In order to prevent ugly crashes between type and linework, I've set up the layers in my Illustrator file to handle a clipping mask for type. To make this mask, create a new layer and copy all of your type into it. Outline the type (Type > Create Outlines) and give it a stroke (usually 1 pt). Outline the stroke (Object > Path > Outline Stroke). Now copy your map frame into this layer, select all on the layer, and Divide (using the Pathfinder pallette). Ungroup, deselect the outer frame, and delete. What you will have left is a compound path including the map frame and a half-pixel buffer around all the type objects. Move this into the Type Mask layer and set it as a clipping mask (Object > Clipping Mask > Make). The linework around type should disappear if you've done this properly.

    And that's it! The final map is attached below. Thanks all and feel free to bombard me with questions.

    -Rob
    Attached Thumbnails Attached Thumbnails [Award Winner] Atlas Walkthrough [Fractal Terrains & Illustrator]-centraljalaun.jpg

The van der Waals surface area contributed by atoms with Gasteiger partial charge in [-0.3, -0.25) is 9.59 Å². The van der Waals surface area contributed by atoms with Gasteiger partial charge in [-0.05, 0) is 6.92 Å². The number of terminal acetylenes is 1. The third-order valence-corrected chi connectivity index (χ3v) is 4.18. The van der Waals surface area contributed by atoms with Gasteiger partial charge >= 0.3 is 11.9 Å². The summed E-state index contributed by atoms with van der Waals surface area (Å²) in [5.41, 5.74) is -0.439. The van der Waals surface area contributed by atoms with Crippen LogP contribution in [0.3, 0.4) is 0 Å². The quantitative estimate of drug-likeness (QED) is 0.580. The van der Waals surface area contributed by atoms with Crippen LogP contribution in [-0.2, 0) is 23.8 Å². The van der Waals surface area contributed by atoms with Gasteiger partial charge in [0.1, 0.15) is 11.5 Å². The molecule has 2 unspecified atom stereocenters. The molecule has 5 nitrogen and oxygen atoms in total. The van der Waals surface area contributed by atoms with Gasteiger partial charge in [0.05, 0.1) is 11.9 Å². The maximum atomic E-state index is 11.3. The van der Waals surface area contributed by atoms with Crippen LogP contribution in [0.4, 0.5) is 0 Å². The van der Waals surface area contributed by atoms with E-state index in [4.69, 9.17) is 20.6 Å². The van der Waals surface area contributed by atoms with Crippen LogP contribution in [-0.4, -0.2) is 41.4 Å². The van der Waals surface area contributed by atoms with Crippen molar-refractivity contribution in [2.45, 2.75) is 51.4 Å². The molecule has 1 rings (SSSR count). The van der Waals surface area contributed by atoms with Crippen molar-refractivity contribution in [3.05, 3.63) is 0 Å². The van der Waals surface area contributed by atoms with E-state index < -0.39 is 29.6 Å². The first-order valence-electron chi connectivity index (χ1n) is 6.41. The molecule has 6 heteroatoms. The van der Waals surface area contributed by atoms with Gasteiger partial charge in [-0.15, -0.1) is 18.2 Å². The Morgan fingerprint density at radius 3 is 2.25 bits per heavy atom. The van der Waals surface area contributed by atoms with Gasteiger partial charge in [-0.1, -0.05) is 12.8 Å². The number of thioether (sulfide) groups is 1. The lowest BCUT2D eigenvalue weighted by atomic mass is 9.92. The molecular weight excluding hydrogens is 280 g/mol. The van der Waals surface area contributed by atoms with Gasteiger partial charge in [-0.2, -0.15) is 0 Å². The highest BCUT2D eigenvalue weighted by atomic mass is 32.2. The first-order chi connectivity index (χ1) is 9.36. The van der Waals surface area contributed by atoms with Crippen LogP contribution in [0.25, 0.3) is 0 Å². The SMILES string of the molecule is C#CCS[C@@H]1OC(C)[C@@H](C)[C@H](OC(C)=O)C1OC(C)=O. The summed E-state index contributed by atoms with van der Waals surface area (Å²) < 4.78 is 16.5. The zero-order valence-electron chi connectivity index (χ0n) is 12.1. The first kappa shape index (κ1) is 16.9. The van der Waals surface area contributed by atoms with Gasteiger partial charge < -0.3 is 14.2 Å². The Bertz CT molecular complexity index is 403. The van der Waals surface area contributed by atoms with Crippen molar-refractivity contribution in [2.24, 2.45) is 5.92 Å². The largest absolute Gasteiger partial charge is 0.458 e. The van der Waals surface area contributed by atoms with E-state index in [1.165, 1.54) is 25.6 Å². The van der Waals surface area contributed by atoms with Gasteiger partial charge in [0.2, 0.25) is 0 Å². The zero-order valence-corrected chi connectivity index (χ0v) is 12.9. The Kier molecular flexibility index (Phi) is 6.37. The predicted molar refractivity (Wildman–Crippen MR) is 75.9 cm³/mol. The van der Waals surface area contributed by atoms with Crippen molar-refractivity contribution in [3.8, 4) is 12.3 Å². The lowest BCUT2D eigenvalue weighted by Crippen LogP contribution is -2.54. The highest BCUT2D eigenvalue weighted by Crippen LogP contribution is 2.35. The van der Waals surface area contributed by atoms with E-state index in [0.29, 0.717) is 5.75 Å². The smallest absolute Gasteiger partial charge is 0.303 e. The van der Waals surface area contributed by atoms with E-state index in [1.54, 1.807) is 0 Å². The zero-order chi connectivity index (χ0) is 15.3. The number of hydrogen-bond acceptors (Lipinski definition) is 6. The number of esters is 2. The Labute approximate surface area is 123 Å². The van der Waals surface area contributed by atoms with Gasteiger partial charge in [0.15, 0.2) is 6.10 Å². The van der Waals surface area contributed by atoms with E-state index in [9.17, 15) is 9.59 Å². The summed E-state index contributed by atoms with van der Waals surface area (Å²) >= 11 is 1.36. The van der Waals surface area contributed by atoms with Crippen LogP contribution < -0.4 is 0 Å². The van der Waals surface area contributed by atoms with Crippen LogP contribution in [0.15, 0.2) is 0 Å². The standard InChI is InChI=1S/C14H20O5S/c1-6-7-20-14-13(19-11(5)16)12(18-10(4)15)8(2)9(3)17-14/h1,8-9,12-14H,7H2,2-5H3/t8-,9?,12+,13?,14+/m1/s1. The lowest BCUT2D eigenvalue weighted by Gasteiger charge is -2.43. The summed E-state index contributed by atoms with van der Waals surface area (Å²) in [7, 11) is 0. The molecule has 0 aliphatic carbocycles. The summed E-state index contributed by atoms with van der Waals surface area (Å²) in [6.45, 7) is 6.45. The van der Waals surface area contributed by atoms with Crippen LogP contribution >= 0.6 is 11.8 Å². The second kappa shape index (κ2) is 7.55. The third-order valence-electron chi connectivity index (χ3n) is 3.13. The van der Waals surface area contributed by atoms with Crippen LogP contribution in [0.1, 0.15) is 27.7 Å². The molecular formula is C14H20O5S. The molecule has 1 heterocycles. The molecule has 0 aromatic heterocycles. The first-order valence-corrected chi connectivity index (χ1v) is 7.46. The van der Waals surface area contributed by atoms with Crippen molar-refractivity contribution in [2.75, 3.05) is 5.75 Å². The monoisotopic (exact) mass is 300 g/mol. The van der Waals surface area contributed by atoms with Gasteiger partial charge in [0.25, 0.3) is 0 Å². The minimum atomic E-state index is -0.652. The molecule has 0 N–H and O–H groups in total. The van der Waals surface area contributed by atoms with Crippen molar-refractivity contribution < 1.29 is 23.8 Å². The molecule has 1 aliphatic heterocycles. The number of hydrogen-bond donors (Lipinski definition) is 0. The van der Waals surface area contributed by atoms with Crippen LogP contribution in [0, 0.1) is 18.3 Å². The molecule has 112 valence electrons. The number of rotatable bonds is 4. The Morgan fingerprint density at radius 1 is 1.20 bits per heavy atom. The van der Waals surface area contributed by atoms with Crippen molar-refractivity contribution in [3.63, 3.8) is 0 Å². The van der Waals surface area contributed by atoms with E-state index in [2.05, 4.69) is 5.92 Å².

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    Community Leader Facebook Connected delgondahntelius's Avatar
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    Well.... I did it.... I went and bought the Adobe Creative suite with Illustrator and CS 3 Extended .... so I expect I'll be trying this tutorial out soon... whenever I get it in the mail that is ... and then get it set up ...

    Great tutorial by the way...
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    Wow, getting Adobe CS for mapping.

    $_$

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    ya.. not just for mapping, my wife and I have a publishing company we started, so it will have other uses...but $_$ is right... almost made me sick spending that much... however, it came in today and so far... it's money well spent. Well, spent, anyway

    If I had spent that much on a program just so I could use it to make maps... well, I'd either be a little slow in the head or uber-rich... I'm working on the latter and I've always been the former...
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    Of course, if you can get it with an educational discount you would be silly to pass it up. I bought a full edition of CS2 for $200 when my wife was in school. That's a great deal. I think it retails for something like $1200.

    -Rob